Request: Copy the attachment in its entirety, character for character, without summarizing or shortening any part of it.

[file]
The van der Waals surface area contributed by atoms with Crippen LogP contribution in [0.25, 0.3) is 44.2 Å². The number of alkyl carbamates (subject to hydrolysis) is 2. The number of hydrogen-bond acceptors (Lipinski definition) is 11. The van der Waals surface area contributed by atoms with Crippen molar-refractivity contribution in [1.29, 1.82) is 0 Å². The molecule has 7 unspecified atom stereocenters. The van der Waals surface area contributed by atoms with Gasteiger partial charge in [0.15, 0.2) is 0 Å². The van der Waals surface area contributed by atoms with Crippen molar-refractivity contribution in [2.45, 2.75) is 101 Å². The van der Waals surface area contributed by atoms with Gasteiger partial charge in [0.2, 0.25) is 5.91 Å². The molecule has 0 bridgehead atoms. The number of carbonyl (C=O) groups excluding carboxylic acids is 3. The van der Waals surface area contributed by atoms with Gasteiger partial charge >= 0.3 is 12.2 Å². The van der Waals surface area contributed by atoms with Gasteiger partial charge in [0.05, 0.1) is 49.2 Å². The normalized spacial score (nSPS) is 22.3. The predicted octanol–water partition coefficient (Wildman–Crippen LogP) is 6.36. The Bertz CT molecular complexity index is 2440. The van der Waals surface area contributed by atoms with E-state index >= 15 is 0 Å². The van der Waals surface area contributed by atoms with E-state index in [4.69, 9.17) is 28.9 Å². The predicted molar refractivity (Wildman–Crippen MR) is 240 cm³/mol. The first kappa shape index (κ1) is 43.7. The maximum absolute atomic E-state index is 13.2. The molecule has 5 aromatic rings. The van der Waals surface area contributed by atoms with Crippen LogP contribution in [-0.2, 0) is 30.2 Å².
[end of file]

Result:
The van der Waals surface area contributed by atoms with Crippen LogP contribution in [0.25, 0.3) is 44.2 Å². The number of alkyl carbamates (subject to hydrolysis) is 2. The number of hydrogen-bond acceptors (Lipinski definition) is 11. The van der Waals surface area contributed by atoms with Crippen molar-refractivity contribution in [1.29, 1.82) is 0 Å². The molecule has 7 unspecified atom stereocenters. The van der Waals surface area contributed by atoms with Gasteiger partial charge in [0.15, 0.2) is 0 Å². The van der Waals surface area contributed by atoms with Crippen molar-refractivity contribution in [2.45, 2.75) is 101 Å². The van der Waals surface area contributed by atoms with Gasteiger partial charge in [0.2, 0.25) is 5.91 Å². The molecule has 0 bridgehead atoms. The number of carbonyl (C=O) groups excluding carboxylic acids is 3. The van der Waals surface area contributed by atoms with Gasteiger partial charge >= 0.3 is 12.2 Å². The van der Waals surface area contributed by atoms with Gasteiger partial charge in [0.05, 0.1) is 49.2 Å². The normalized spacial score (nSPS) is 22.3. The predicted octanol–water partition coefficient (Wildman–Crippen LogP) is 6.36. The Bertz CT molecular complexity index is 2440. The van der Waals surface area contributed by atoms with E-state index >= 15 is 0 Å². The van der Waals surface area contributed by atoms with E-state index in [4.69, 9.17) is 28.9 Å². The predicted molar refractivity (Wildman–Crippen MR) is 240 cm³/mol. The first kappa shape index (κ1) is 43.7. The maximum absolute atomic E-state index is 13.2. The molecule has 5 aromatic rings. The van der Waals surface area contributed by atoms with Crippen LogP contribution in [-0.2, 0) is 30.2 Å².